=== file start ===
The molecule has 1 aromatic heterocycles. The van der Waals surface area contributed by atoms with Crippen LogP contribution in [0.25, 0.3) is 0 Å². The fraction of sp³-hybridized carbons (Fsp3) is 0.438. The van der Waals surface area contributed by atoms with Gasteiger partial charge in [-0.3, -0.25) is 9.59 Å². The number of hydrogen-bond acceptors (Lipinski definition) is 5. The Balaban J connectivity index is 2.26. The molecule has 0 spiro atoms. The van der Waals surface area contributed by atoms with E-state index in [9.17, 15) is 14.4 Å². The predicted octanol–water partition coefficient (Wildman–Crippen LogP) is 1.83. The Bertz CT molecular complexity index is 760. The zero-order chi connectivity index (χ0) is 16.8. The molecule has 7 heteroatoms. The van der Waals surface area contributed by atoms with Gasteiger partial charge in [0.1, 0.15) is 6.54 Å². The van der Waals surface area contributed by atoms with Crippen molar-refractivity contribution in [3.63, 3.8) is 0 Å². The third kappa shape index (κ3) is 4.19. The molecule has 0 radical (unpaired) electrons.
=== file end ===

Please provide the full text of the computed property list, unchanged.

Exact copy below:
The molecule has 1 aromatic heterocycles. The van der Waals surface area contributed by atoms with Crippen LogP contribution in [0.25, 0.3) is 0 Å². The fraction of sp³-hybridized carbons (Fsp3) is 0.438. The van der Waals surface area contributed by atoms with Gasteiger partial charge in [-0.3, -0.25) is 9.59 Å². The number of hydrogen-bond acceptors (Lipinski definition) is 5. The Balaban J connectivity index is 2.26. The molecule has 0 spiro atoms. The van der Waals surface area contributed by atoms with E-state index in [9.17, 15) is 14.4 Å². The predicted octanol–water partition coefficient (Wildman–Crippen LogP) is 1.83. The Bertz CT molecular complexity index is 760. The zero-order chi connectivity index (χ0) is 16.8. The molecule has 7 heteroatoms. The van der Waals surface area contributed by atoms with Gasteiger partial charge in [0.1, 0.15) is 6.54 Å². The van der Waals surface area contributed by atoms with Crippen molar-refractivity contribution in [3.63, 3.8) is 0 Å². The third kappa shape index (κ3) is 4.19. The molecule has 0 radical (unpaired) electrons.